I'm a hacker at heart. I first learned lockpicking at the old Noisebridge location (the original one). I love 3D printers and open source, did a rant/thread about open hardware on the Ultimaker mailing list a year back (I was one of the first in the bay area to get an Ultimaker too, and designed a new mount for it that I have on thingiverse). I got on hackaday for some 3d printed helicopter blades, and have been building robots since I was 15. There's a longer bio about me on our site, at flutterwireless.com
See also me ten years ago talking about robots (and I feel silly for the "few people do" comment, but I was 15 and trying to keep it simple).
Please ask me anything!
Does the message go straight from one end of the mesh network to the other, or can it store things for later forwarding?
Can it really support a mesh network with thousands of clients? In a mesh network with thousands of clients, how much bandwidth does each client get?
How do you divide time between different clients - is it contended like wifi so you have to keep the network uncongested?
How does roaming work? What triggers provoke roaming events?
If I want to communicate with one device 10cm away and another 10km away at the same time, is that possible? How do you avoid near-far problems?
I think we probably can sell in all of North America without changes, I'm checking on it. Europe is also pretty easy design wise, I just need to consult with our radio expert about certification, it was something I just did not look into, with all the things it takes to make this happen! But I should update the FAQ to say "we're" looking into it, since we absolutely now are!
Disappointed that this appears to be US only. would love to use a few of these for monitoring our Hackerspace!
Actually I'm also involved in mobile ad hoc security research so might try and 'acquire' a few of these for testing out some collaborative network theories on our quadcopters... but can't do that as current delivery status stands!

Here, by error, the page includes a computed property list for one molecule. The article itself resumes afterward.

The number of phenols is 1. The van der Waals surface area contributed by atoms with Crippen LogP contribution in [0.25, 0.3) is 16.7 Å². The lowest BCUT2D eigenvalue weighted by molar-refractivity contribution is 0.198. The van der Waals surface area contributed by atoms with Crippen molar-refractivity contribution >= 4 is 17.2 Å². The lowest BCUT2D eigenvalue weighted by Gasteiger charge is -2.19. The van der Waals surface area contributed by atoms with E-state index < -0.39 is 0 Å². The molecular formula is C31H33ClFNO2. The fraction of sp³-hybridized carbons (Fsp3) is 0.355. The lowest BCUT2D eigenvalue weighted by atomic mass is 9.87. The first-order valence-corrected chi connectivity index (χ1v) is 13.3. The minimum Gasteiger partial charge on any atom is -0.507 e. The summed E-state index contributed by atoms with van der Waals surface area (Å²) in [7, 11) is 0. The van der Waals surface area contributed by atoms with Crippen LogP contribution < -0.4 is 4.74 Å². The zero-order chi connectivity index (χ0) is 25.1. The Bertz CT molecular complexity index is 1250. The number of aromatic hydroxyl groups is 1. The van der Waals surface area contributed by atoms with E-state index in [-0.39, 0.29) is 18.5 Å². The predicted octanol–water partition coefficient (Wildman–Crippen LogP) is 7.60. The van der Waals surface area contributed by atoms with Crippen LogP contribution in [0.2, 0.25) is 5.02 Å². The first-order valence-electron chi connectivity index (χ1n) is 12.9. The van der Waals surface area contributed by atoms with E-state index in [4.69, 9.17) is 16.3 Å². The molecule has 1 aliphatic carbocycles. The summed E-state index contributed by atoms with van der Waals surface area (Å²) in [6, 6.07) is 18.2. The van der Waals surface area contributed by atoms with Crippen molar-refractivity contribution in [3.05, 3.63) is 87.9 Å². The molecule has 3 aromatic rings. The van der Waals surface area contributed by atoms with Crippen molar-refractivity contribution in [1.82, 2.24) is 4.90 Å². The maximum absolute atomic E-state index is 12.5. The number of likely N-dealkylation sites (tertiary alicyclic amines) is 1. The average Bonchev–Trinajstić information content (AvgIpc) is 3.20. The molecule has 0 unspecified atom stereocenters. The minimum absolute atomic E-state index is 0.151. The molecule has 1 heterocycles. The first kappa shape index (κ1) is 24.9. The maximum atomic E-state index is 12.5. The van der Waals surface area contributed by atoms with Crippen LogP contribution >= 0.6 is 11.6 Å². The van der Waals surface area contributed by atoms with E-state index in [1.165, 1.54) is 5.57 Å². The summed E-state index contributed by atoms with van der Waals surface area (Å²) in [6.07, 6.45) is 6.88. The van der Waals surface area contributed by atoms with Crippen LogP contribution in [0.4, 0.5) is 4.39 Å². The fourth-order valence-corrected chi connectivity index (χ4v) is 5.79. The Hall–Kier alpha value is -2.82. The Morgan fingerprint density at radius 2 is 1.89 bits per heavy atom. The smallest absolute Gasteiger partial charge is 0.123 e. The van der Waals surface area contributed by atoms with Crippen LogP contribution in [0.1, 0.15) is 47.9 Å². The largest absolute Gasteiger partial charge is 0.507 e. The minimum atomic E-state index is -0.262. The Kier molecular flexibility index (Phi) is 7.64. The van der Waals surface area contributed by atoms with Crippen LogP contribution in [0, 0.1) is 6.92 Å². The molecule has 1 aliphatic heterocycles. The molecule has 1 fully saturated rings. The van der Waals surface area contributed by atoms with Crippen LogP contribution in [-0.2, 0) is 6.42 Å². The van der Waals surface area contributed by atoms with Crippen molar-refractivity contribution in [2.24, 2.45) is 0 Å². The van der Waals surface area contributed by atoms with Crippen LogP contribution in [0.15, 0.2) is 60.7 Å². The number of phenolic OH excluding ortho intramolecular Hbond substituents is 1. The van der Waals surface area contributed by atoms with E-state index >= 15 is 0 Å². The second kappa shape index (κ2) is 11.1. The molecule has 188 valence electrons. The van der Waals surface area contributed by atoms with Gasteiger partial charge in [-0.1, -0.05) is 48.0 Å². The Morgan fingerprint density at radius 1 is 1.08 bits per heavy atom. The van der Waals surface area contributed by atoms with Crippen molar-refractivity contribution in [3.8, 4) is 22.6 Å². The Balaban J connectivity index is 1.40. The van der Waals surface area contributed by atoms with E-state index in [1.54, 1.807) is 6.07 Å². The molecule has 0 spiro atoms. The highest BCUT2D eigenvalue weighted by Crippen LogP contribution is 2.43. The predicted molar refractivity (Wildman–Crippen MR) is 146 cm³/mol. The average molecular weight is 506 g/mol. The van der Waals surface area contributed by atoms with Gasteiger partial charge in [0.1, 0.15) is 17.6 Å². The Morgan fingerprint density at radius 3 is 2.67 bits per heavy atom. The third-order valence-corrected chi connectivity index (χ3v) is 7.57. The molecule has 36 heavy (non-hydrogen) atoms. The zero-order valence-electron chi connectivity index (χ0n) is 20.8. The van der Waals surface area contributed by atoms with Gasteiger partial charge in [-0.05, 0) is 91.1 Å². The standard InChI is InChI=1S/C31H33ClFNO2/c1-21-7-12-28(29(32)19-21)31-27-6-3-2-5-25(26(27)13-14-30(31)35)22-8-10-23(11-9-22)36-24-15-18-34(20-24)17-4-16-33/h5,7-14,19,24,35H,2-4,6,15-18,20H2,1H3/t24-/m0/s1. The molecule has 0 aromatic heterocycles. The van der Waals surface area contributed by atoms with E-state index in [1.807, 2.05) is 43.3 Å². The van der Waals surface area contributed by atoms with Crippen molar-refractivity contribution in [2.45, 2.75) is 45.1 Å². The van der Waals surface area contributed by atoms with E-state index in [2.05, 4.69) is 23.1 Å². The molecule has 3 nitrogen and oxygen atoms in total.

Good luck with certification.
Also, I don't feel comfortable donating before a finalized hardware design is reached. I feel the potential for bait-and-switch is too high and no words will convince me otherwise due to the nature of crowd-sourcing EULA, sorry.
The more backers we get, the easier delivering this hardware will be. I won't try to convince you of anything you can't be convinced of, but I will tell you that if you are interested I would really appreciate your support, and as per the kickstarter terms of service I can at least promise that if what we are delivering does not meet your needs, you can cancel your order and we will refund the full amount.
The EULA does require me to either deliver or refund you, and I absolutely will comply with that.
I'd also suggest waiting to see? You could back us at $25 so you get the updates, and then cancel before it finishes if you would prefer not to spend any money at all.
And yeah, the radio chip is pretty simple. It's basically a cheap general purpose radio. The other proprietary chip is the Atmel ATSHA204, which you don't even need to use, but provides some excellent cryptographic functions.
Either way, I look forward to winning you over at some point, even if that's not till the products ship and the reviews are in! :)
This (Flutter) is using a Cortex-M ARM chip, which is entirely different. These are used in small, embedded devices. Like wireless headphones, or robotics. Cortex-M chips don't have TrustZone.
Unfortunately it's only in Italian: http://com-com.it/